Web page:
Treatment of CNVM may vary depending on the underlying disease. Treatment for CNVM includes anti-VEGF treatment, thermal laser treatment or photodynamic therapy (PDT). Depending on the progress of your disease, you may receive with one or more of these treatments.
A common way to treat CNVM targets a specific chemical in your body that causes abnormal blood vessels to grow under the retina. That chemical is called vascular endothelial growth factor, or VEGF. Several new drug treatments (called anti-VEGF drugs) have been developed that can block the trouble-causing VEGF. Blocking VEGF reduces the growth of CNVM, slows their leakage, helps to slow vision loss and in some cases improves vision.
Your ophthalmologist administers the anti-VEGF drug directly to your eye in an outpatient procedure. Before the procedure, your ophthalmologist will clean your eye to prevent infection and will use an anesthetic to numb your eye with a very fine needle. You may receive multiple anti-VEGF injections over the course of many months. Repeat anti-VEGF treatments are often needed for continued benefit.
Thermal laser treatment
Another form of treatment for CNVM is with thermal laser therapy. Laser treatment is usually done as an outpatient procedure in the doctor’s office or at the hospital.
The laser beam in this procedure is a high-energy, focused beam of light that produces a small burn when it hits the area of the retina to be treated. This destroys the abnormal blood vessels, preventing further leakage, bleeding and growth.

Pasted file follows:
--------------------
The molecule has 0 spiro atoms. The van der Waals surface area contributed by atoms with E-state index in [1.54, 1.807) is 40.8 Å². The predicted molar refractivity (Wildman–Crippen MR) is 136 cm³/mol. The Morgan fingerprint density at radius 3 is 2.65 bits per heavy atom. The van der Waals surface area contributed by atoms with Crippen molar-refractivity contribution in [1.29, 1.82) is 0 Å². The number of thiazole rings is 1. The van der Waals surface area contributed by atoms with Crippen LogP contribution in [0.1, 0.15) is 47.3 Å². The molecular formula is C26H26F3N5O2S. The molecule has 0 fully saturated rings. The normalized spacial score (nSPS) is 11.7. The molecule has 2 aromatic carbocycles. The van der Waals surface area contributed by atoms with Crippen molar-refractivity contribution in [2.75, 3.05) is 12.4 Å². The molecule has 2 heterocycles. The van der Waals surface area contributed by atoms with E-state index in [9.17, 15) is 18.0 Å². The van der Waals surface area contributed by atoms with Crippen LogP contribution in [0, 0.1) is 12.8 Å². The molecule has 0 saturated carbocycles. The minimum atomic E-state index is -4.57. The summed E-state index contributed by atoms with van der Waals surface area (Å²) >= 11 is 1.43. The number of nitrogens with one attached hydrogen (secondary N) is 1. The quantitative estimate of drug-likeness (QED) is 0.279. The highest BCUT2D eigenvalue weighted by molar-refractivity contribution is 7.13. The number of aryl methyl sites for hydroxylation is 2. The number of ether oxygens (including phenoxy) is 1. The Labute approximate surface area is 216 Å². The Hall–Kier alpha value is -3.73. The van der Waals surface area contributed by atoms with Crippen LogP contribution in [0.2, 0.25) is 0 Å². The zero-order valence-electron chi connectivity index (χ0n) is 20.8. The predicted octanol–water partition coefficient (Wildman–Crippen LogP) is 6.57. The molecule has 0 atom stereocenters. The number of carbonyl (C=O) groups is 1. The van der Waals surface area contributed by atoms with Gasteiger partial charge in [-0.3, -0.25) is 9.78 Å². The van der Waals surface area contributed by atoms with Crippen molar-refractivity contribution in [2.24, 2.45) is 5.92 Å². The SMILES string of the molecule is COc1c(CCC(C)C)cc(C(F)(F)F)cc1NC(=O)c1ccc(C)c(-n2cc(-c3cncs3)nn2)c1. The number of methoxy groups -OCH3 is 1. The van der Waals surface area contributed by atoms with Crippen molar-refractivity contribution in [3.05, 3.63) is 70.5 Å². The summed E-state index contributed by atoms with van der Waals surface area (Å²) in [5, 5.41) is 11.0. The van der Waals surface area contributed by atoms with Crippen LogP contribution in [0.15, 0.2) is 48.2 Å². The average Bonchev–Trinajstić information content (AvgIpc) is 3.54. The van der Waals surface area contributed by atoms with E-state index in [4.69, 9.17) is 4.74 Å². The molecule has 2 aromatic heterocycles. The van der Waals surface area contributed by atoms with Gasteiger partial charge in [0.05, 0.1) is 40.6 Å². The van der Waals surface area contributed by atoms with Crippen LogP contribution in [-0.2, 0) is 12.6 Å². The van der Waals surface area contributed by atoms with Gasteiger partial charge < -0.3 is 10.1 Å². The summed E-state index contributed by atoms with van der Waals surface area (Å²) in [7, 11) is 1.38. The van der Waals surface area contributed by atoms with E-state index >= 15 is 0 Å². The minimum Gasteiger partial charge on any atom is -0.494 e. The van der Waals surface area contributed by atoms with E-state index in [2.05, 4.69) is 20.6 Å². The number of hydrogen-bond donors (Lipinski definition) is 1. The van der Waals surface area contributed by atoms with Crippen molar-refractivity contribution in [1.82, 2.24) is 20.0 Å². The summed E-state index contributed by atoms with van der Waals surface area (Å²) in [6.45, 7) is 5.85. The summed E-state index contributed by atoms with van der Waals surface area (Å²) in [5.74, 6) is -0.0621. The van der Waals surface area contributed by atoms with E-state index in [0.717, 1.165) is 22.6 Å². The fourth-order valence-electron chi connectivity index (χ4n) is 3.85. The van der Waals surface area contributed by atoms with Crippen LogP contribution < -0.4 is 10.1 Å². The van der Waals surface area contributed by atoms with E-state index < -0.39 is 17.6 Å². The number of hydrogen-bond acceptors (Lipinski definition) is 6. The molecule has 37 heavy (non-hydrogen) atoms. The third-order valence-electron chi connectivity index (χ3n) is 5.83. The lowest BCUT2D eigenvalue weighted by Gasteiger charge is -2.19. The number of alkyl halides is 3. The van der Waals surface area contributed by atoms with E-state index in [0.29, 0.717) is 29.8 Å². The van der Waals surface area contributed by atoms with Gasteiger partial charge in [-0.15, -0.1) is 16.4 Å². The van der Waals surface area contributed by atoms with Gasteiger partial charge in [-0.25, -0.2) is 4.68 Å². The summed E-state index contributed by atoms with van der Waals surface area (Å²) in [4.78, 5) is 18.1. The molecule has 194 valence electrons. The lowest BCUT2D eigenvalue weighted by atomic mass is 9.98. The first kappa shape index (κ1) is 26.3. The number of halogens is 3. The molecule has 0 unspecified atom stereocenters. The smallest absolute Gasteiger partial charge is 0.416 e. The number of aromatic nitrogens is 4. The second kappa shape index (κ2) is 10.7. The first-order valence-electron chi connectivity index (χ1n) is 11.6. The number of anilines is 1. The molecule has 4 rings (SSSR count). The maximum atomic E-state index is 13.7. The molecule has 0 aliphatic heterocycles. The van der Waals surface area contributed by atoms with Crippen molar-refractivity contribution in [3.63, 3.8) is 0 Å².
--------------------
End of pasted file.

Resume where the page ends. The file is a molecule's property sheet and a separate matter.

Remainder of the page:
Following laser treatment, vision may be more blurred than before treatment, but often it will stabilize within a few weeks. A scar forms where the treatment occurred, creating a permanent blind spot that might be noticeable in your field of vision.
Usually the abnormal blood vessels are destroyed by laser treatment. However, patients who receive this laser procedure often need a re-treatment within three to five years.
Photodynamic therapy (PDT)
Photodynamic therapy (PDT) uses a combination of a light-activated drug called a photosensitizer and a special low-power, or cool, laser to target the CNVM. This procedure is done on an outpatient basis, usually in an ophthalmologist’s office. The photosensitive drug is injected into a vein in your arm, where it travels through the body, including the abnormal vessels. The low-power laser light is targeted directly on the abnormal vessels, activating the drug, which causes damage specifically to those unwanted blood vessels.
After PDT, the abnormal blood vessels may reopen, so multiple treatments may be required.
Treating CNVM can help stabilize your vision and prevent further vision loss. However, in many patients it is not possible to regain lost vision. In such cases, it is important to learn how to make the most of your remaining vision.